Combo with nerve impulses ... and nervous tissue and 1 other
The ability to respond to stimuli and convert them into nerve impulses
the ability to transmit an impulse
Resting membrane potential
Difference in electrical charge across the plasma membrane. The membrane would be POLARIZED.
Sodium Potassium Pumps
How does the membrane maintain the difference in electrical charge established by diffusion of ions?
What is the resting membrane potential of a frog?
-40mv and -90mv
What is the resting membrane potential in a human?
The amt of stimulus needed to create an action potential. NA+ rushes into the cell increasing the number of positive ions inside the cell and changing the membrane polarity
The interior surface fo the membrane becomes less negative and the exterior surface becomes less positive
K+ moves out of the cell causing the membrane potential to move in a negative direction.
The membrane has become more negative than resting potential. Until the channels close.
Absolute Refractory Period
What period is it when the sodium ion channels are open, the membrane is totally insensitive to additional stimuli, regardless of the force of the stimulus?
Relative Refractory period
What period is it during repolarization, the membrane may be stimulated if a very strong stimulus is used?
Another name for the action potential in neurons.
Compound nerve action potential
The cumulation of action potential of all neurons in a nerve
deep pressure, cold temperature
Name a couple of physical factors that can inhibit a nerve impulse.
What toxin blocks synaptic transmission by preventing the flow of neural impulses from neuron to neuron?
What is the name of the velocity of the action potential along a neural membrane?
larger the nerve the faster the conduction velocity, myelinated nerves are faster than unmyelinated nerves
What is the relationship between myelination and size and conduction velocity?
Form the supportive framework for the nervous tissue; contact and stimulate blood capillaries; convert blood glucose; secret proteins; regulate chemical composition of tissue fluid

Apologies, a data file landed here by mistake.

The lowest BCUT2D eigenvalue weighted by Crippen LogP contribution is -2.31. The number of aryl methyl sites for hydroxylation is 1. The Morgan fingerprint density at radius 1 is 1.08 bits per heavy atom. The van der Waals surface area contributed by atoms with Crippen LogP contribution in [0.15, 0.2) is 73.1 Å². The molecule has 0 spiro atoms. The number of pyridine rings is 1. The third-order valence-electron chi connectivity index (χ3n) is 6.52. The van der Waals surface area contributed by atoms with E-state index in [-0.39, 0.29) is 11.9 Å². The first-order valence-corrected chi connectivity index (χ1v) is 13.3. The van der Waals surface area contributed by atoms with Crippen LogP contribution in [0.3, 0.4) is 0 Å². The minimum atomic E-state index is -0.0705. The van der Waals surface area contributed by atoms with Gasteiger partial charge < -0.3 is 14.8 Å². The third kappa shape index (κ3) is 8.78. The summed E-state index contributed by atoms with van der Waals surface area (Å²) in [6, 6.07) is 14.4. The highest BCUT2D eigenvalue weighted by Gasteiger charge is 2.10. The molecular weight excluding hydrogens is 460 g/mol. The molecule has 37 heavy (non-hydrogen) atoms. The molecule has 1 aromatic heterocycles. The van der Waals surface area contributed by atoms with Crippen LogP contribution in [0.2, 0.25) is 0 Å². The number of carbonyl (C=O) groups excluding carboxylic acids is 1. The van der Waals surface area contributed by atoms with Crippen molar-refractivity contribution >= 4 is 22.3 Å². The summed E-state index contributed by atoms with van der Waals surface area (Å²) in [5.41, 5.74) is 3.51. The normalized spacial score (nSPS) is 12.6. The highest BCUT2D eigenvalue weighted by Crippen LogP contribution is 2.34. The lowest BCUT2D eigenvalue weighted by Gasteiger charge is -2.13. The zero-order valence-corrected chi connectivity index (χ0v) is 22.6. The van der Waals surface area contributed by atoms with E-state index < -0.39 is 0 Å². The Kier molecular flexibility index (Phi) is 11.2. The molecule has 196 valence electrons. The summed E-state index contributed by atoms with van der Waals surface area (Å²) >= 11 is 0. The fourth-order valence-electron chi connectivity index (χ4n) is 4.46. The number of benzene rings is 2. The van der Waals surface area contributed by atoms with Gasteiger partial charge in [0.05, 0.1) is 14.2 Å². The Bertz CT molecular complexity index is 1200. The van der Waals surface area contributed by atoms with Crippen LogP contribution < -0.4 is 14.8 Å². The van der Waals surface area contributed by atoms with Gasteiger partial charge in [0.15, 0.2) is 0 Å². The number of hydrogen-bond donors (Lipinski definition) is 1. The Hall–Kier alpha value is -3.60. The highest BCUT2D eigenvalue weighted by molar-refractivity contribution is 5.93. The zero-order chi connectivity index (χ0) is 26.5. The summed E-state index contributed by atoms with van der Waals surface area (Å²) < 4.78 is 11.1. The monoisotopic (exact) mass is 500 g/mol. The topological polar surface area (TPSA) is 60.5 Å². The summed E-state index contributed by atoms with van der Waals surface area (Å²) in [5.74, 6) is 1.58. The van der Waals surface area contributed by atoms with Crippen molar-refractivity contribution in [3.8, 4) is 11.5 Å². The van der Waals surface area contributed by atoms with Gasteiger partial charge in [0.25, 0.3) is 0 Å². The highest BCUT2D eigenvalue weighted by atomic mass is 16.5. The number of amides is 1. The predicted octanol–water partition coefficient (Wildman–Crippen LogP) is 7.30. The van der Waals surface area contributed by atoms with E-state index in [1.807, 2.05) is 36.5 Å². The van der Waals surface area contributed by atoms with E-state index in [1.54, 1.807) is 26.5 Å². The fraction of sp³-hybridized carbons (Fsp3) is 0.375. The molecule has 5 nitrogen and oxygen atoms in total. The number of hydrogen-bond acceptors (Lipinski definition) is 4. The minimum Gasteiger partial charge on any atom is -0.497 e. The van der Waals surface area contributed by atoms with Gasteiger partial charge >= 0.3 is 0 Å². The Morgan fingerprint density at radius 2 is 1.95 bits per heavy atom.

Phagocytize and destroy microorganisms, foreign matter, and dead nervous tissue
Line cavities of the brain and spinal cord; secrete and circulate cerebrospinal fluid
Form the myelin in the brain and spinal cord
the PNS glial cell that forms myelin
the PNS glial cell that surrounds the dorsal root ganglion neurons
carry signals toward the CNS from the body periphery; sensory neurons
CNS - Central Nervous System
the brain and spinal cord collectively
a neuron that conducts impulses away form the CNS to muscles and glands; motor neurons
collection of nerve cell bodies found outside the CNS
neuron serving as part of the conduction pathway between sensory and motor neurons; association neurons
specialized supporting cells in the CNS
a chemical released at the distal end of an axon that stimulates an adjacent cell; found in the synaptic vesicles of the axon terminal; initiates electrical current from one neuron to the next by diffusing across the synaptic cleft
a cordlike organ of the PNS composed of multiple nerve fibers ensheathed in connective tissue
a bundle of nerve processes
PNS - Peripheral Nervous System
Ganglia and spinal and cranial nerves
junction or point of close contact between neurons
impulse generator and transmitter
region of the cell body from which the axon generates
receptive region of a neuron
insulates the nerve fibers
may be involved in the transport of substances within the neuron
Neuronal Cell Body
site of the nucleus and most important metabolic area
essentially rough endoplasmic reticulum, important metabolically
one axon and multiple dendrites; efferent neurons and interneurons are multipolar
one axon and one dendrite
one single process leading away from the soma; afferent neurons are unipolar